December 1st, 2020
Hello dear friends—
Welcome to December 2020
“Go and learn what this means: ‘I desire mercy, and not sacrifice.’ For I came not to call the righteous, but sinners.”
If you are following along in the book, read chapter two “The Lion, The Witch and The Wardrobe.”
Lucy encounters a strange looking creature in the mysterious snow covered woods inside the wardrobe. The creature was startled at the sight of a human girl. The two introduce themselves to one another. The odd stranger is Mr. Tumnus, he cordially invites Lucy out of the cold and into his home. He offered her food and drink as she warms herself near the fire and she falls sleep. Lucy, a child is completely unaware that her new friend has malicious intentions for her. In fear of the White Witch, he plans to kidnap her and turn her over to the Witch. All Narnian’s had been warned by the Witch, if every they encountered a human she must be told and to hand them over to her. Mr. Tumnus felt quite sure that betrayal of his new friend was his only option. What Lucy’s new friend was not yet aware of was her deep sense of compassion and kindness, and her enormous bravery. After some time had passed, feelings of guilt overtook Mr. Tumnus and he became nearly inconsolable and confesses everything. Lucy reaches out to console Mr. Tumnus, even offering her own handkerchief and then quite sternly tells him he must not do this terribly horrible thing. Just imagine how brave Lucy was in this moment, after all, she had entered the forest all alone through the wardrobe. In the end, Mr. Tumnus recognizes the bond of friendship with Lucy and simply cannot kidnap her or turn her over to the White Witch. This decision indeed was a courageous act because it most definitely places him in extreme danger should the Witch ever find out about Lucy.
Things to Ponder about Advent:
• When you think of Advent what kind of things come to mind?
“In the Christian faith it is defined as a waiting period, in anticipation of the Christ child’s birth.”
• As Christians, we celebrate this season every year, what is it that makes it so special and unique each year?
The story doesn’t change, we have Mary and Joseph traveling to Bethlehem each year, the inn is always full and they must seek shelter in a dark and damp stable…what then is there to be waiting in anticipation for…
I cannot provide answer for you and your life; however, I would like to share mine.
The beauty of the Advent/Christmas story is indeed the same each year, it is me (and you) that is different each year. I’m so thankful for the gift of salvation that came in the form of a pure and innocent baby, fully human and fully divine. I’m thankful for the grace and mercy that is extended to me and for the forgiveness of my sins. These things would not be possible if Jesus were never born. I love the imagery of a solid and firm foundation that the manger serves in my life. I keep my manger scene out all year long to always be mindful of God’s love for me. Each year brings new challenges, joys and circumstances and they allow me to experience Advent in a new way. Each year and season offers renewed hope through the waiting in anticipation of the birth of Jesus. Advent is reconnecting with the baby in the manger, a time of prayer, repentance and renewing of my faith. Stripping away all the cumbersome and pointless things I have accumulated and placed upon myself. These things cause a sense of separation between me and Jesus, things like…guilt, greed, punishment, neglect, fear, sin, competition, pride, pressure, just to mention a few. Jesus is always present for me, He has never left me alone, even though at times I try to push Him away or when I try to runaway from Him. No matter what…His love remains. I know that I am loved, it is my own judgmental flaws, my sense of right/wrong that tends to cloud my mind/spirit from time to time.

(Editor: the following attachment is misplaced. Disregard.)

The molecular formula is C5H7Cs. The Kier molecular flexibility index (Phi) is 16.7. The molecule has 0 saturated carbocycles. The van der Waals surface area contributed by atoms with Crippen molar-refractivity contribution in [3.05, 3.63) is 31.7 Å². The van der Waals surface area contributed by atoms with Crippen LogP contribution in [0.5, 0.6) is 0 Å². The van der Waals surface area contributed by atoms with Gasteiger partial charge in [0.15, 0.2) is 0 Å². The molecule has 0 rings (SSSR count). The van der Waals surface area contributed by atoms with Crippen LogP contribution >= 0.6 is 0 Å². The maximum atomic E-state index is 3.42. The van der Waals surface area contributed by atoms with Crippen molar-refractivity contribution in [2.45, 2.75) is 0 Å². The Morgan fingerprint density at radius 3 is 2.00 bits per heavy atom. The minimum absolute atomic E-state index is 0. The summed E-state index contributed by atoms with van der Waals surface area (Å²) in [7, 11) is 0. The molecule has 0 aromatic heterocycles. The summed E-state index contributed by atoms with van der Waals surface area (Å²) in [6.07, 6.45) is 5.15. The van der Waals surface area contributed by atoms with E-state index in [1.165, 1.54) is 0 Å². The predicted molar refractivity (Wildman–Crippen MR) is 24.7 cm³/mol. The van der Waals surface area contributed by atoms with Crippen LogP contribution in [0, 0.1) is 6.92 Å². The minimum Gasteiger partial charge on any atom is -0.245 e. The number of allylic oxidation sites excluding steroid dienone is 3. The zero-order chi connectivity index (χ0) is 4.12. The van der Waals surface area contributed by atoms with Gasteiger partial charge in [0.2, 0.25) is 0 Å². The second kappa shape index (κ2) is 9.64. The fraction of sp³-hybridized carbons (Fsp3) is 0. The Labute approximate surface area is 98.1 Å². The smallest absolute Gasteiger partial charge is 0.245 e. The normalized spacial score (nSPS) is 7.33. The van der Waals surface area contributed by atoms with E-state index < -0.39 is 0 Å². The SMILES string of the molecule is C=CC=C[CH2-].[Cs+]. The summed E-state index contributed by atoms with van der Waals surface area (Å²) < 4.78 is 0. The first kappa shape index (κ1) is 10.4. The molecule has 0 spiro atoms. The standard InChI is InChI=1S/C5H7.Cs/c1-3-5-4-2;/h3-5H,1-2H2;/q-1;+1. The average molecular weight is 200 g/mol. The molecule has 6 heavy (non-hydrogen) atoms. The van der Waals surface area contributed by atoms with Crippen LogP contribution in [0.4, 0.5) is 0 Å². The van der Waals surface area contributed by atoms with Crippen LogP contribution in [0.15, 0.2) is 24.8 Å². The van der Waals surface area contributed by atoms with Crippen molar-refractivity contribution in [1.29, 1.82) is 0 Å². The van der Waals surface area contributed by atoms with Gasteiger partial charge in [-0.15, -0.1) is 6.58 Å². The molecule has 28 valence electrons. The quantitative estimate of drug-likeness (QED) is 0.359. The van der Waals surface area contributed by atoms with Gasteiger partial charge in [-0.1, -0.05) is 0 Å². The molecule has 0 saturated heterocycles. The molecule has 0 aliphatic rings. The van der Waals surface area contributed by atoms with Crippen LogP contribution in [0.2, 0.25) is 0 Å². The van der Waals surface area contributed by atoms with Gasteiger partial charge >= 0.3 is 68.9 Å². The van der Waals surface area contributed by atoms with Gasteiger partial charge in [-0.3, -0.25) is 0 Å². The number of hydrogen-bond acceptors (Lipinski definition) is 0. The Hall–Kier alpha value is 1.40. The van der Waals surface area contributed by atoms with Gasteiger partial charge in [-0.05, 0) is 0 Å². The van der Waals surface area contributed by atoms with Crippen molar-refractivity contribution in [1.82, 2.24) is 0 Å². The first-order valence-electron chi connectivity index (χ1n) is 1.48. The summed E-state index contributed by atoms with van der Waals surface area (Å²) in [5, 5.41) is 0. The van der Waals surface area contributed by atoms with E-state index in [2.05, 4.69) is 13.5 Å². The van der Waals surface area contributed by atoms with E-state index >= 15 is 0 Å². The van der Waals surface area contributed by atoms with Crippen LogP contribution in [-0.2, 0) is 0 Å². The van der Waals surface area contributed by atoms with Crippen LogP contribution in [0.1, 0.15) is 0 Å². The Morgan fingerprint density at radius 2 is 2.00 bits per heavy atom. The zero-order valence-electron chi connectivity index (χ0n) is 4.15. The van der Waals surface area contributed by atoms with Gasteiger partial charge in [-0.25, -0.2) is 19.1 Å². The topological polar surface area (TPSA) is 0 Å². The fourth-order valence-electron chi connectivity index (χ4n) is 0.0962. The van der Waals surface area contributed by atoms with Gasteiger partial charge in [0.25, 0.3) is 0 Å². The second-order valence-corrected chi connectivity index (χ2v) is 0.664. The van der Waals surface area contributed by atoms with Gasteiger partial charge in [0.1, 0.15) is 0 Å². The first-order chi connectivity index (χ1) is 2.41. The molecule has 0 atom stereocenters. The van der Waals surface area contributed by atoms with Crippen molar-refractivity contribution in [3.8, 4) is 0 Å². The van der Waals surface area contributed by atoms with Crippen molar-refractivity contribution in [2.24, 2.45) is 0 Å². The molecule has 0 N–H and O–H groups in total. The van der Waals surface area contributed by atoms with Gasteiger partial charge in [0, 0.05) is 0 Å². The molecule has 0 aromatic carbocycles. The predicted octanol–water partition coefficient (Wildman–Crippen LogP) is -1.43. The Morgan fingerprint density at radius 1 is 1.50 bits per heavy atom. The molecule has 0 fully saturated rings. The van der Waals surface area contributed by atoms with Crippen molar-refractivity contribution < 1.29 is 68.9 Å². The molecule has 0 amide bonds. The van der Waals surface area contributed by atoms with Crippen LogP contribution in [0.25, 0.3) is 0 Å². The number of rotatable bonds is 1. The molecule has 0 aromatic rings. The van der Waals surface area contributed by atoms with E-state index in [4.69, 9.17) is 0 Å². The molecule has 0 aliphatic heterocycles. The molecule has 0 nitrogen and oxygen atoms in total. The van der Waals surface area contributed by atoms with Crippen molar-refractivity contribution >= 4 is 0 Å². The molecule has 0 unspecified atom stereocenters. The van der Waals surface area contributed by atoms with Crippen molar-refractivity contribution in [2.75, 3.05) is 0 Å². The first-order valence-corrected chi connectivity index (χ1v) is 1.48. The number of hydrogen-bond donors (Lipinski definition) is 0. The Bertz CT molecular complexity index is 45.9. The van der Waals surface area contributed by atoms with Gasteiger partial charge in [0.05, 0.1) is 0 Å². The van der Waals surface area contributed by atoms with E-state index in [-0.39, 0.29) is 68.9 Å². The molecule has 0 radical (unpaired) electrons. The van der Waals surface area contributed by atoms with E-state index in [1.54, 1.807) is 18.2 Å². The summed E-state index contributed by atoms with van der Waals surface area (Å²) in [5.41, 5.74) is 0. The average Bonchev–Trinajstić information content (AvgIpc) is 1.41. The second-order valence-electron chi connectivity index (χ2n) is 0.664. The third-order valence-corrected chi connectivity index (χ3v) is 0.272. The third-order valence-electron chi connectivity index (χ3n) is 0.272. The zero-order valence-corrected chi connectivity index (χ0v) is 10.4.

You are so loved and with an everlasting love that only Jesus can provide.
The book, “Advent in Narnia” offered these questions to contemplate:
• Has there been a time in your life when you felt like you were doing the right thing but in actuality you ended hurting someone or betrayed someone?
—This is a tough question for me because I have hurt people that I cared deeply for. I never set out to cause hurt but I did and it was messy and it was because I was unable to be honest. Honesty can hurt but in the end it’s better than lying and trying to cover it up. Some of those relationships have healed but trust is not easily regained.
• What would it mean to consider mistakes you’ve made, believing that God is both just and merciful? Does it make is easier to offer up your mistakes and sins or harder?
—I have to say it’s hard because I don’t like to be a disappointment to myself or anyone else and especially to God, I know that God loves me and forgives me when I earnestly seek his forgiveness but it is hard. I think if forgiveness was easy people would do it more easily and more often. I would not want the acts of sinning to become too routine and comfortable nor would I want asking for forgiveness to numbing, with no feeling or emotion involved.
• Which is harder for you: confronting others when they’ve hurt you or to be merciful to them? Do you know why?
—I have been a bit of both, I like to live passionately. I’ve had to learn what battles are worth the fight and which are better to surrender. I try to practice mercy because in return I would like the same. I’ve learned that being revengeful and holding onto hurt in the end causes me way more pain than my intended recipient. Although, I do appreciate compromise and a good debate. I like the idea of agreeing to disagree as long as there is mutual respect for one another. Everyone should have a voice and afforded the opportunity to be heard. Long story but my final answer is to be merciful!
Thank you for joining me in this journey through Advent and the magical world of Narnia.